Dulari Devi is an artist but she wasn’t always one. This is how the story begins in her autobiographical children’s book, Following My Paint Brush, published by Tara Books, an independent publishing house that brings art by Indian women, folk and indigenous artists to young readers. Coming from a community of fisherfolk in Bihar, Dulari was used to a life of constant, back-breaking work and monotonous routine. Never sent to school or trained in any vocation, she was tired and wished for something more. Then one day, a seed was planted. While passing by the village pond, the whole scene turned into an illustration in her mind.
Dulari Devi worked as domestic help in a Mithila artist’s house, where she became an unexpected apprentice. She learned the ropes quickly, until she was so comfortable in the language of Mithila art that she began to adapt its conventions to her own style.
Following My Paint Brush chronicles Dulari Devi’s journey from menial labour to becoming a recognised artist. Just as she followed her inclination, the team at Tara Books too followed her instinct in the making of this book. Swishing colours, bold lines and swirling patterns take the shape of Dulari Devi’s life, as the book sensitively captures both the art and the artist. But what choices were made behind the pages and in between the lines? V Geetha, Editorial Director of Tara Books talks to Sarmaya about Dulari Devi, folk art and the art of publishing.
Tara Books publishes various folk styles and art but what drew you to Mithila art? What was Tara Books’ first venture into Mithila?
When we started working with artists from folk/village traditions and from Adivasi communities, we realized we had to teach ourselves quite a bit about these art forms, their past and present status, the histories of communities… At that time, we happened to read Jyotindra Jain’s book on the renowned Mithila artist, Ganga Devi and were struck by the parallels between her response to the world, including the US, which she had visited, and Bhajju Shyam’s response to his time in England – this was 2001-02 and we were working with Bhajju on what became The London Jungle Book. So, we wondered if we ought not to work with artists from the Mithila tradition, who were rooted in their context, but also looked outward, for new subjects, and to push the boundaries of their form. I happened to see an exhibition by Santosh Kumar Das in Delhi around the same time, and so one thing led to another, and we invited Santosh Das to come and work with us, along with other artists that he knew. He agreed and came with a group of people, including Dulari Devi and Amrita Das.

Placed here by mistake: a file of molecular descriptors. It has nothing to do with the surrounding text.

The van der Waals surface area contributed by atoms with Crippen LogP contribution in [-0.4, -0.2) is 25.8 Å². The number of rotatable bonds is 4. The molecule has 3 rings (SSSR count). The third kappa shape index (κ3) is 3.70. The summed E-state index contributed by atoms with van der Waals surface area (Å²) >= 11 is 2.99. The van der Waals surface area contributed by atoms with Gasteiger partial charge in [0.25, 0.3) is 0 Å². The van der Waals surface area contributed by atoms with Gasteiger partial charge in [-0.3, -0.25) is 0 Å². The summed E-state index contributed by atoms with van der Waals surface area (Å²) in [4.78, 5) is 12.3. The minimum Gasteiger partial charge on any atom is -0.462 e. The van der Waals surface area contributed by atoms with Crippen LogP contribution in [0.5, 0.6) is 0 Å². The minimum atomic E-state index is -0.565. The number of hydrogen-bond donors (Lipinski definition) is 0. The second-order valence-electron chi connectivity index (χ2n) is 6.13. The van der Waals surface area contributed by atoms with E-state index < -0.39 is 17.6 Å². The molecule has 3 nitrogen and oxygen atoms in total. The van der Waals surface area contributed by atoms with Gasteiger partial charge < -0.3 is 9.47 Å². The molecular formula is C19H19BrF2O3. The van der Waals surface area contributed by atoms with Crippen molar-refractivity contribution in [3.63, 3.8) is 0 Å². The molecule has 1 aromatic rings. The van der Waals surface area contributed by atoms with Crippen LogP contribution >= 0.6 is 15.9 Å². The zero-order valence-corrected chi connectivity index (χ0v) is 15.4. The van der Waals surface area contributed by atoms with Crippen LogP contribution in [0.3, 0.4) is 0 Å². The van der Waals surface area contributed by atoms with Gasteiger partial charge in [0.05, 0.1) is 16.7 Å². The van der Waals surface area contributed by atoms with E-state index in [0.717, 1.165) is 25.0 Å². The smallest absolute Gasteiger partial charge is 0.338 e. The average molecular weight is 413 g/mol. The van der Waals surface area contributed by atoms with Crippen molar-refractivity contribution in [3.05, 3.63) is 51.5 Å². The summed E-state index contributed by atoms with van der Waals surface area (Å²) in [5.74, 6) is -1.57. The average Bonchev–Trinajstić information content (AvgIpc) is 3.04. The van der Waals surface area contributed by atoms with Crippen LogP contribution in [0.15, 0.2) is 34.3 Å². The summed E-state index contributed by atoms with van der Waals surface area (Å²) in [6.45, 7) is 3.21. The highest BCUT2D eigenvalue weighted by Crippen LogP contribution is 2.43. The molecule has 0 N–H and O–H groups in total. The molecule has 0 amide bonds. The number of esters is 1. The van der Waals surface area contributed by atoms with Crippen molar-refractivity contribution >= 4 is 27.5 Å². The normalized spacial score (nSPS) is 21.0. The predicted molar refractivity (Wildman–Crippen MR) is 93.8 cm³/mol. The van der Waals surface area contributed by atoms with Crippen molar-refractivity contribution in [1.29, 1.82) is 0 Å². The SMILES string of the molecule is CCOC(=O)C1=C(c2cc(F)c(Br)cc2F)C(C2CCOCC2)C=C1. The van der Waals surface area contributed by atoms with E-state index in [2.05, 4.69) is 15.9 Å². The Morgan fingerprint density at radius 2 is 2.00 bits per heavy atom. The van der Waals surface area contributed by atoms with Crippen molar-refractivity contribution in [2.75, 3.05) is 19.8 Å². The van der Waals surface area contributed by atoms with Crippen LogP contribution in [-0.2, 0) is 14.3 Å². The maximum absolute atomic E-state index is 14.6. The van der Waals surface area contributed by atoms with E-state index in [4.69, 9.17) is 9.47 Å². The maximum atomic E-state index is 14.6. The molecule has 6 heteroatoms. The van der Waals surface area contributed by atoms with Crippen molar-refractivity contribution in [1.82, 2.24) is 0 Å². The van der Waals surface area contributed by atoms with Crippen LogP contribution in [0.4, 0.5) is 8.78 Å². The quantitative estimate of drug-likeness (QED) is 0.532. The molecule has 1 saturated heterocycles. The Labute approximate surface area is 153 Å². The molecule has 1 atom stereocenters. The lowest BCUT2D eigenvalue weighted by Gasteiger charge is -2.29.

We were intrigued by the team, since Mithila is a quintessential female tradition, and here was a man who had come to paint brilliantly, and he brought along not a woman from the Brahmin or Kayasth communities, traditional practitioners of the form, but from a community that had no historical associations with it. We were very intrigued and excited, and thus began our work with Mithila artists.
Can you tell us a bit about the use of Mithila art in telling the woman’s perspective given that it’s a tradition entwined with the tale of Sita?
Mithila is a female art form. Women created this art on the walls of homes during significant rites of passage, including marriage and childbirth. Some of the favoured subjects included scenes from the epics, particularly to do with Krishna and Radha. As far as we know, the form did not work with narrative, but more with patterns, motifs…
In the late 1960s and 1970s when Bihar was in the grip of a famine, the Government of India undertook an initiative to update the form, by providing women with materials to draw with on a wide scale, so that they could produce for the arts and crafts bazaars. And from then on the form has blossomed and expanded its repertoire of themes. While originally Brahmin and Kayastha women alone drew, now many others including Dalits and women from bahujan communities draw, and today there exists distinctive styles, associated with particular communities.